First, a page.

Home > media, network > Cheap media streaming with XBMC

Cheap media streaming with XBMC

For the past three years I’ve used an Xbox running the Xbox Media Centre software, to play video stored on my network through a TV. For a games system that’s several years old the interface and playback are very smooth, as long as you stick to standard definition video. HD is beyond the processor power available unfortunately, but that won’t become an issue until I finally upgrade to an LCD TV.

The downside to XBMC is that your Xbox needs to have a Modchip fitted, but that’s neither expensive nor difficult. These chips are still available online in the UK, though the number of sources has dropped recently following the threat of prosecution. A UK Modchip supplier recently won a case when accused of circumventing copyright protection, so this may change.

While an Xbox 360 can stream higher quality video using freely available software, the downside is price. The cheapest new Xbox 360 I have seen is at Amazon.co.uk, for £149.99. Ebay doesn’t appear to have any bargains when it comes to used consoles. Being seriously last generation, the original Xbox can be picked up for peanuts. I’ve just bought two fully working consoles without controllers for £11.09 from Ebay. I don’t need controllers since the interface works best using the xbox remote (£3-4 from ebay).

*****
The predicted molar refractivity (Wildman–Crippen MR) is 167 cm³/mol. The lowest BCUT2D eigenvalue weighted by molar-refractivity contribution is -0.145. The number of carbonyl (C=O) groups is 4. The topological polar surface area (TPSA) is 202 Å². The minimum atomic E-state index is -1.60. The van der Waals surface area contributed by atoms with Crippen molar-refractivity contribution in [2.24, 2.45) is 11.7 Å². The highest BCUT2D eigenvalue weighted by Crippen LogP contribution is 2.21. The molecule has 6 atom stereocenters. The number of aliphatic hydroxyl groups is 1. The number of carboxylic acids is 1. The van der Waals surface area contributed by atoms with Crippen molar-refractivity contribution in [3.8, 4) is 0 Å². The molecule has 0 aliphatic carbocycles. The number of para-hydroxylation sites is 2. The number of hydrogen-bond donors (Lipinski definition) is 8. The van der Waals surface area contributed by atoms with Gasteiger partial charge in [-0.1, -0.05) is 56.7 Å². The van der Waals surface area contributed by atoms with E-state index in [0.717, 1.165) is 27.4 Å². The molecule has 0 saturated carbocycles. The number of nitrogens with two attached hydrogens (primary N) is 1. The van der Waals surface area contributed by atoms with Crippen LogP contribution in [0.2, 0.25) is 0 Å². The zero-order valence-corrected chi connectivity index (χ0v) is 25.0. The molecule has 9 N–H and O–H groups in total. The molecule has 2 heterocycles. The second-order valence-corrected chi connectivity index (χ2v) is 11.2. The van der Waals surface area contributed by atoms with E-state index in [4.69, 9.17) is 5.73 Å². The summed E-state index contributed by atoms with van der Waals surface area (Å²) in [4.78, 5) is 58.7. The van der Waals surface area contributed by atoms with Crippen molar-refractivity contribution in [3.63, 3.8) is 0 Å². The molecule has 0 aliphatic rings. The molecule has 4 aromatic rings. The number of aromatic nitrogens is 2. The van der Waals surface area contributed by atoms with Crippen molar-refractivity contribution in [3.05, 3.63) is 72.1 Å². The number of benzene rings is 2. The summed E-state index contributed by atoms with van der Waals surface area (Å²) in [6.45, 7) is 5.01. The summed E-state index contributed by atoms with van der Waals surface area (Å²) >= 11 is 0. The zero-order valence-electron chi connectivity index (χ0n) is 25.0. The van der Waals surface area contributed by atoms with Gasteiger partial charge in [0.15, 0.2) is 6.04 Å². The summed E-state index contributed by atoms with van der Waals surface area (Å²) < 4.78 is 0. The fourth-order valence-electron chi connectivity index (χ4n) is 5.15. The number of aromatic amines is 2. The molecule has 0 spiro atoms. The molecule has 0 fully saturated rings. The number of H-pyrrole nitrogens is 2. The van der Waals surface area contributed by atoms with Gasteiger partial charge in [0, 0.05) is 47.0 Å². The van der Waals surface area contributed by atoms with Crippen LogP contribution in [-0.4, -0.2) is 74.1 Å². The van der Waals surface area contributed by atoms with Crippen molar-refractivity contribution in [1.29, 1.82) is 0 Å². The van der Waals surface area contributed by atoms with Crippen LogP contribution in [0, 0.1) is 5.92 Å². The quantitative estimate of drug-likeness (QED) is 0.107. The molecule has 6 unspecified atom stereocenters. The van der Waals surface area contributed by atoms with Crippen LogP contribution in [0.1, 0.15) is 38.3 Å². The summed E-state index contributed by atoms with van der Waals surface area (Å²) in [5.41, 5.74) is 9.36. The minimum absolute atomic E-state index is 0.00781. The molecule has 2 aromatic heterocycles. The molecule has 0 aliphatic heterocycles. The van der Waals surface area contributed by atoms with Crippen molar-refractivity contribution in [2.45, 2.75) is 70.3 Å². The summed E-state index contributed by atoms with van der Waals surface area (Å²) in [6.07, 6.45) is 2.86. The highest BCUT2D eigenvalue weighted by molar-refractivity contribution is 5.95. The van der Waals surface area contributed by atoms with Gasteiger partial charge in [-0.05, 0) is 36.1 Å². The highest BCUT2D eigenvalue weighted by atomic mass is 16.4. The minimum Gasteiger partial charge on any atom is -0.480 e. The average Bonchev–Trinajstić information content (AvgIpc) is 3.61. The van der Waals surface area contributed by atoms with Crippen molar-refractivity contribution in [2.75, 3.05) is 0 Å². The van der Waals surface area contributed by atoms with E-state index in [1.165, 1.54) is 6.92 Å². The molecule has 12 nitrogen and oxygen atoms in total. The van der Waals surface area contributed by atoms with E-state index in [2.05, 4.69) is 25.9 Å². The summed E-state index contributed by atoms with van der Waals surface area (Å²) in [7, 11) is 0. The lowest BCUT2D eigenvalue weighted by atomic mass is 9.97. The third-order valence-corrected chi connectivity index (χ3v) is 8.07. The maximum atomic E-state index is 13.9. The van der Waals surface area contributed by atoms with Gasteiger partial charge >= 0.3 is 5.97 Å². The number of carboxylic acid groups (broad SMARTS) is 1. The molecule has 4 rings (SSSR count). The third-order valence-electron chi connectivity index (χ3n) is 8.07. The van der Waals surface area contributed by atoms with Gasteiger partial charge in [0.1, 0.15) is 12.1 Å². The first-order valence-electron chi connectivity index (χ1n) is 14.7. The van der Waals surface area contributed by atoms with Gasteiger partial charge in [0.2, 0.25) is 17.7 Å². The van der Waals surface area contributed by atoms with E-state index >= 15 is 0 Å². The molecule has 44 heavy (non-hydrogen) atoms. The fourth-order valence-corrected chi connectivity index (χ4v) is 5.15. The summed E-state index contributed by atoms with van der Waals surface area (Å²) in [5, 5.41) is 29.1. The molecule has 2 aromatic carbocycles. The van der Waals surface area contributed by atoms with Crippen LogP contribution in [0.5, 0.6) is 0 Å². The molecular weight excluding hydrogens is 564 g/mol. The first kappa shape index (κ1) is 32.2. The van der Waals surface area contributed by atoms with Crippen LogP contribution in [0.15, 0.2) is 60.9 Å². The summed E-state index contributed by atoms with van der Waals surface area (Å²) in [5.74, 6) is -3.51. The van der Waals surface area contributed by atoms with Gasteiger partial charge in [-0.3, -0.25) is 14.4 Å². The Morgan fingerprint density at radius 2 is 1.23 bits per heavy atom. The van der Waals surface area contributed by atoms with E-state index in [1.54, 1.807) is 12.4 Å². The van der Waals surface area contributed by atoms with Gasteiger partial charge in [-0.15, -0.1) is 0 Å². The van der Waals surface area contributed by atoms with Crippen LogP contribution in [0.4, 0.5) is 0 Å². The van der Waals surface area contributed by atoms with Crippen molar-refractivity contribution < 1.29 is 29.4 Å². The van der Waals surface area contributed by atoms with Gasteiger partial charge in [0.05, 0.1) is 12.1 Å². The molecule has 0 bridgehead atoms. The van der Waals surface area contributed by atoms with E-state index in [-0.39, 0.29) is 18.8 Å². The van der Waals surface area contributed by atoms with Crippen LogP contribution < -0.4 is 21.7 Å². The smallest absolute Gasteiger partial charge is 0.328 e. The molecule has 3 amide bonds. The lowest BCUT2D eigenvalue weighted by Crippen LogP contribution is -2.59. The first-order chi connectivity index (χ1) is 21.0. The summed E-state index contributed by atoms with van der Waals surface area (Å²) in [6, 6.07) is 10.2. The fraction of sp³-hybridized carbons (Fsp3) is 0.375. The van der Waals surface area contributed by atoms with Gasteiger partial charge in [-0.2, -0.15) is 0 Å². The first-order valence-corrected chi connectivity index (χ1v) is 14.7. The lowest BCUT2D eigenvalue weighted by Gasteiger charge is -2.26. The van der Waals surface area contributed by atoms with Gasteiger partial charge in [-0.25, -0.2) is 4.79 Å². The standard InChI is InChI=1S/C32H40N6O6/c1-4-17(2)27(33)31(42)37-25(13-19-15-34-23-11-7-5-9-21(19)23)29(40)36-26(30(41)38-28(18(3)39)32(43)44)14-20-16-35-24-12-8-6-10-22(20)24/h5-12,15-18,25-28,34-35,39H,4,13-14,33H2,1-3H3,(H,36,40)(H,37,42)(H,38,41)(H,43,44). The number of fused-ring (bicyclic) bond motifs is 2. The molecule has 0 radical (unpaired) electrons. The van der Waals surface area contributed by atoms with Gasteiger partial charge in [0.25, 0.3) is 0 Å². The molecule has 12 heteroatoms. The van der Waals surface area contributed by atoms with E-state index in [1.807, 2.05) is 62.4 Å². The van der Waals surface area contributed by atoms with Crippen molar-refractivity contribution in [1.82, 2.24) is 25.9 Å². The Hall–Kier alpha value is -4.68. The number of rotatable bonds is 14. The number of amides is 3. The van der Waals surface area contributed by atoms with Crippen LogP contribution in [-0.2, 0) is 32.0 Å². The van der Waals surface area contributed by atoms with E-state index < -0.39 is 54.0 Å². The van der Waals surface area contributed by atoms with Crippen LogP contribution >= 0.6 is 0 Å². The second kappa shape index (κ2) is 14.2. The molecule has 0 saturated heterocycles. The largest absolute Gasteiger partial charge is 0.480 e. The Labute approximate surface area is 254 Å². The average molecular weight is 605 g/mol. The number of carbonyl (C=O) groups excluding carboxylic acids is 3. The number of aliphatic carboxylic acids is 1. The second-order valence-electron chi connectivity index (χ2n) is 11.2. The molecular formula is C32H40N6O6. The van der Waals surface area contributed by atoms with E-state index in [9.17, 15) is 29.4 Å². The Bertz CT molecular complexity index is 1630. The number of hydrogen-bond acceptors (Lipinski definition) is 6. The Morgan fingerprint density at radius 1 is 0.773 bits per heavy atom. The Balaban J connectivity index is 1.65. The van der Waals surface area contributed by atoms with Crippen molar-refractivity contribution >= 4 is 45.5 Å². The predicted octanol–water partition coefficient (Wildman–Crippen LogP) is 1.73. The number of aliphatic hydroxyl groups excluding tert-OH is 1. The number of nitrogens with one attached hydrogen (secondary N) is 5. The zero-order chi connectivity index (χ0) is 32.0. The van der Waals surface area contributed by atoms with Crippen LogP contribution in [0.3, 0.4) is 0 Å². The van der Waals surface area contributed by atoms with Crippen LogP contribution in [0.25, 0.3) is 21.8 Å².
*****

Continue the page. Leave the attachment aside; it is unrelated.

Media storage duties were originally done using a Windows XP computer containing all my old hard drives, but in these days of soaring energy prices that didn’t seem economical. A Synology Diskstation replaced the Windows machine, and streams just as well while using a fraction of the power.

My plan when the Xbox’s arrive is to chip them both (modchips are around £12+P&P), mirror the hard drive from the existing xbox to the two new ones and use them around the house for media streaming duties. They serve just as well for photo or music streaming, and the only downside is the noise of the built in fan.

The total cost of a Modchiped Xbox running XBMC with remote is around £20-25+P&P, as far as I am aware this is the cheapest media streaming option available. Mrs Basshead has no trouble using the software once the paths to the media are setup for easy access, so to me that’s a bargain.

Categories: media, network Tags: , , , , , ,
  1. Unknown
    July 27, 2008 at 8:01 pm

    You don’t have to have a modchip. You can use a softmod which doesn’t cost anything and you never have to worry about it becoming unaligned.

  2. basshead
    July 27, 2008 at 10:11 pm

    To be honest I’ve fitted a few modchips so it’s an easy job and only takes around 45 minutes. The softmod looks interesting but I’m more of a stick with what you know guy. The softmod method I saw involved opening the Xbox up anyway so I might as well stick a modchip in there.

  3. anjilslaire
    August 22, 2008 at 5:47 am

    No opening necessary, unless you’re going to fit a larger drive in. You can use a hacked gamesave file to trigger a buffer overflow in ram, load another dash & get FTP access, which would then let you install the desired files, all without opening the box 🙂

    But, to each his own. I’ve never installed a chip, but softmodded about a dozen systems.

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